Persons of the Year

Not your ordinary patrolmen

Fayetteville duo tends to downplay an avalanche of honors, awards and citations over saving a man’s life

By Maylon T. Rice

Don’t try to call Cpl. Phillip Crosby or Patrolman First Class Christopher Denton “heroes.” They won’t sit still for it.

But last March, both men exhibited the true definition of a hero: …showing great courage as men for their achievements and noble qualifications.

Thus, this pair of Fayetteville policemen have been named the Fayetteville Free Weekly’s Persons of the Year. Here’s their story.

On March 21, 2007, a sport utility vehicle driven by Sean Barnes, a 33-year old Fayetteville man, failed to make a curve, striking a culvert and sending the SUV and its occupant into a blazing inferno.

Crosby and Denton were riding together that cool spring pre-dawn morning and were just about a block away when a call came in about the crash. As they neared the vehicle, both men heard Barnes’ cries for help as flames engulfed the SUV. Both of the patrolmen said they “only did what we are
trained to do,” in rescuing Barnes. Barnes declined to be interviewed for this story and is still recuperating from the serious injuries he received.

While Barnes was entrapped in the flaming vehicle, Denton ran to the trunk of the patrol car to get a fire extinguisher. Crosby trying to get near the vehicle, spotted the injured man beneath the deployed air bags. As Denton began combating the flames with the fire extinguisher, Crosby began pulling at the door frame, bending it downward to create an opening to free the trapped man. Both Denton and Crosby kept up their attempts to put out the flames with the fire extinguisher until its contents were depleted.

Crosby used his hands to swat and try and smother the flames on Barnes’ clothing while the man remained trapped inside the wrecked and enflamed vehicle. Several times, due to the intense smoke, both officers had to retreat from the scene, but each time went back again and again to render aide to Barnes.

Both officers worked furiously to try and free Barnes despite the heat and smoke. Together they tugged on the door trying to bend it apart from the vehicle and used the empty fire extinguisher to smash out the windshield in hopes of gaining an alternate route to get to Barnes and remove him from the burning SUV.

They finally managed to pull apart the steel just enough to reach in and pull Barnes away from the flames. As they extracted the man from the SUV, the entire car was engulfed in hot flames and thick black smoke. The two officers pulled Barnes’ to safety as the Fayetteville Fire Department arrived on the scene to contain the blaze.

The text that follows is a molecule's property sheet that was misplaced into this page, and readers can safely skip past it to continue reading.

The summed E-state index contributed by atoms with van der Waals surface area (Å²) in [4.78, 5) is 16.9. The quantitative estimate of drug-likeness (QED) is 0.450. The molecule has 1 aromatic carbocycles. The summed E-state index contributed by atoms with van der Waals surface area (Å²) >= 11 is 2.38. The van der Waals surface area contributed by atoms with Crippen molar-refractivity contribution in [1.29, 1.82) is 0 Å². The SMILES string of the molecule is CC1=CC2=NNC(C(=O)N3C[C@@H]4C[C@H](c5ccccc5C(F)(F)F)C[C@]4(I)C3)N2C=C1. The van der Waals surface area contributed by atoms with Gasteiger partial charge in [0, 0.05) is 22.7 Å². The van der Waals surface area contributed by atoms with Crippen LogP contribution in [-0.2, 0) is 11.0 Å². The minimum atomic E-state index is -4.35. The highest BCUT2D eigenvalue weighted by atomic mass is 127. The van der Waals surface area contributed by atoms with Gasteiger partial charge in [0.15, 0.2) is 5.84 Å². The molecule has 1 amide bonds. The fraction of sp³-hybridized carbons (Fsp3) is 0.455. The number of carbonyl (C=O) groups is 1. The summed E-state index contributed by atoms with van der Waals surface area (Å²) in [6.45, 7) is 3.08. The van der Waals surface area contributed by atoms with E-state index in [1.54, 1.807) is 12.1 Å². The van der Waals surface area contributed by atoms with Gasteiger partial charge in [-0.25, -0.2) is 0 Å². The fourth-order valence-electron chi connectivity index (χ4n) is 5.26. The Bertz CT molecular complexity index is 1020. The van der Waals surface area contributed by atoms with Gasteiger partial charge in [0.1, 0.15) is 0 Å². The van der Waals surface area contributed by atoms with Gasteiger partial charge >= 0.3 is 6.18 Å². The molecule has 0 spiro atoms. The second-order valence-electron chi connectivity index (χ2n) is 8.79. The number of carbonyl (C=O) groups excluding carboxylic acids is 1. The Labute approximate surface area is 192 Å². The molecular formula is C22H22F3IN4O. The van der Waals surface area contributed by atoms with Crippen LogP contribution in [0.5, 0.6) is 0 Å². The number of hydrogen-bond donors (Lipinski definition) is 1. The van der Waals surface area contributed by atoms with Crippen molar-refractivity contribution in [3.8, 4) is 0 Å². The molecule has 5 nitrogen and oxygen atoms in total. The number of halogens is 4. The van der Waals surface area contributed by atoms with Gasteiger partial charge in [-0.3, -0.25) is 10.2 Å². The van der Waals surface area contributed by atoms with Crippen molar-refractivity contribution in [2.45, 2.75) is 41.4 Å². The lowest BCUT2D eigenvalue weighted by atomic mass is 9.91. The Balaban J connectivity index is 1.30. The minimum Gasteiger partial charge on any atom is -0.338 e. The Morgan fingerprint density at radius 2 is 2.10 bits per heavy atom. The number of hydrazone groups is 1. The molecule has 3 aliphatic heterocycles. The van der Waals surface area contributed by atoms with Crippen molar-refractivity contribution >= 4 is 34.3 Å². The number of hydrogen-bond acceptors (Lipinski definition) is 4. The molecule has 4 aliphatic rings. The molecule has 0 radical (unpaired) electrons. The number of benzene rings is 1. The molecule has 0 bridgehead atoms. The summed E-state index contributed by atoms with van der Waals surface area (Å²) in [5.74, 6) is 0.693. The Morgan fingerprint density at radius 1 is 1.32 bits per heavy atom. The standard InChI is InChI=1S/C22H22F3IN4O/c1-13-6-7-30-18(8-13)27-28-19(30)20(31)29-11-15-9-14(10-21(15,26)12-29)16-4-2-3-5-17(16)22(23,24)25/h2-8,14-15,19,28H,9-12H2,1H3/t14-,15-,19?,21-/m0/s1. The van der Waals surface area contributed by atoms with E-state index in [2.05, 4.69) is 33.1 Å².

Both officers were treated for smoke inhalation and some minors cuts and burns. Barnes was taken by Emergency Medical Services personnel to a local hospital and later transferred to the state burn unit in Little Rock where he was in critical condition.

The episode lasted just a few scant minutes, but it is an event that garnered local, regional, state and even national attention for Crosby and Denton.

In August, the officers were recognized by the National Law Enforcement Officers Memorial Fund (NLEOMF) as Officers of the Month for the entire nation. But the two men remain humble. In separate interviews both Crosby and Denton said that the honor is not theirs, but the entire Fayetteville Police Department’s.

“We have great training, great command and lots and lots of great officers here. Any one of them would have done the same thing,” Crosby said. “It is one of the things that you train for in law enforcement.”

Denton conferred. “You hope you are never in such an emergency, but with proper training, you will not panic, and lives can be saved. That’s what I have come away with from this event.”

Both officers have met with Barnes during his recovery.

“He is a very nice, humble guy,” Crosby said. “He is just trying to put this event past him and we wish him the best in his recovery.”

Crosby and Denton hail from southwest Arkansas where their respect for law enforcement took root. Although from different communities, the two men share a deep respect for the law. Each came to Fayetteville to stay perhaps a year or two, but Crosby has been here 14 years and Denton seven.

Denton was seeking to break the cycle of working for poultry companies or on a small farm when he went to work for an armored car company. After a year or so, “Police work seemed like a natural vocation for me and is sure has been.”

Crosby came to Northwest Arkansas to visit a brother who was at the University of Arkansas. He put in an application to be a policeman, was hired and is still loving the job.

Both men talk about the Fayetteville Police Department and its training, educational and vocational opportunities in glowing terms. Most attempts to talk about their “hero status” were met with quiet, yet honest efforts to steer the conversation back to the department they serve.

Denton may have said it best, paraphrasing a line from the film “Band of Brothers.”

“I feel like what Major Weathers said when asked if he was a hero in World War II,” Denton said. “The major said something like this, ‘I’m no hero. I served in a company of heroes.’”

This pretty well sums up officers Denton and Crosby and their actions on that early morning in March 2007. They say they are not heroes, but instead say they serve in a company of heroes, right here in Fayetteville.

Categories: Legacy Archive